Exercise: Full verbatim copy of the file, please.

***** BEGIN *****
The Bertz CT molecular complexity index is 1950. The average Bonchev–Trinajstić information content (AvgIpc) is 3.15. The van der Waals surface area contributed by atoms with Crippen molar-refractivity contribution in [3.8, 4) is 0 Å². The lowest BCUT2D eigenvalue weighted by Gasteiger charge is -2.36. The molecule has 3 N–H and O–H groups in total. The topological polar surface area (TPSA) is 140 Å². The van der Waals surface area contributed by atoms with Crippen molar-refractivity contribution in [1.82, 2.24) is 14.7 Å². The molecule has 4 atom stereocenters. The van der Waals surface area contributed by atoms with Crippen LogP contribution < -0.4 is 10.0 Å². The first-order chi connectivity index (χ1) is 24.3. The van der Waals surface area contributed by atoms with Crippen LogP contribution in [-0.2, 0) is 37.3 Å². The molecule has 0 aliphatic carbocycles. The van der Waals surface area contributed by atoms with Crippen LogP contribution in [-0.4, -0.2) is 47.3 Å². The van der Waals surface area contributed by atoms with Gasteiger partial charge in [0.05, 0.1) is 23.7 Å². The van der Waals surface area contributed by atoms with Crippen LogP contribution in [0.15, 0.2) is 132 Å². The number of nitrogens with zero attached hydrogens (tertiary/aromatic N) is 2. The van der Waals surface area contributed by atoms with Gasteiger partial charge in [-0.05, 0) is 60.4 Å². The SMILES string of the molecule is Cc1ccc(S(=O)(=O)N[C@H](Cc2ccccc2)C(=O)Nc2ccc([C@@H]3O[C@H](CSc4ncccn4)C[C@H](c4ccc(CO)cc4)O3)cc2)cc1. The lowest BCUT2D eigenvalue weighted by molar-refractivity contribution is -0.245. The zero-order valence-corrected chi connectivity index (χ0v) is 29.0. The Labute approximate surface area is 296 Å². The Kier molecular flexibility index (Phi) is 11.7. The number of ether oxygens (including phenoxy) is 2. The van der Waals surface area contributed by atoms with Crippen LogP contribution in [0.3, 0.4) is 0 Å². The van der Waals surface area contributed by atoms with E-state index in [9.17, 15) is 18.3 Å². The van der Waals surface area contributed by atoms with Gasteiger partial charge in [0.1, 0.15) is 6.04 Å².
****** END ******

The Bertz CT molecular complexity index is 1950. The average Bonchev–Trinajstić information content (AvgIpc) is 3.15. The van der Waals surface area contributed by atoms with Crippen molar-refractivity contribution in [3.8, 4) is 0 Å². The lowest BCUT2D eigenvalue weighted by Gasteiger charge is -2.36. The molecule has 3 N–H and O–H groups in total. The topological polar surface area (TPSA) is 140 Å². The van der Waals surface area contributed by atoms with Crippen molar-refractivity contribution in [1.82, 2.24) is 14.7 Å². The molecule has 4 atom stereocenters. The van der Waals surface area contributed by atoms with Crippen LogP contribution < -0.4 is 10.0 Å². The first-order chi connectivity index (χ1) is 24.3. The van der Waals surface area contributed by atoms with Crippen LogP contribution in [-0.2, 0) is 37.3 Å². The molecule has 0 aliphatic carbocycles. The van der Waals surface area contributed by atoms with Crippen LogP contribution in [-0.4, -0.2) is 47.3 Å². The van der Waals surface area contributed by atoms with Gasteiger partial charge in [0.05, 0.1) is 23.7 Å². The van der Waals surface area contributed by atoms with Crippen LogP contribution in [0.15, 0.2) is 132 Å². The number of nitrogens with zero attached hydrogens (tertiary/aromatic N) is 2. The van der Waals surface area contributed by atoms with Gasteiger partial charge in [-0.05, 0) is 60.4 Å². The SMILES string of the molecule is Cc1ccc(S(=O)(=O)N[C@H](Cc2ccccc2)C(=O)Nc2ccc([C@@H]3O[C@H](CSc4ncccn4)C[C@H](c4ccc(CO)cc4)O3)cc2)cc1. The lowest BCUT2D eigenvalue weighted by molar-refractivity contribution is -0.245. The zero-order valence-corrected chi connectivity index (χ0v) is 29.0. The Labute approximate surface area is 296 Å². The Kier molecular flexibility index (Phi) is 11.7. The number of ether oxygens (including phenoxy) is 2. The van der Waals surface area contributed by atoms with Crippen LogP contribution in [0.3, 0.4) is 0 Å². The van der Waals surface area contributed by atoms with E-state index in [9.17, 15) is 18.3 Å². The van der Waals surface area contributed by atoms with Gasteiger partial charge in [0.1, 0.15) is 6.04 Å².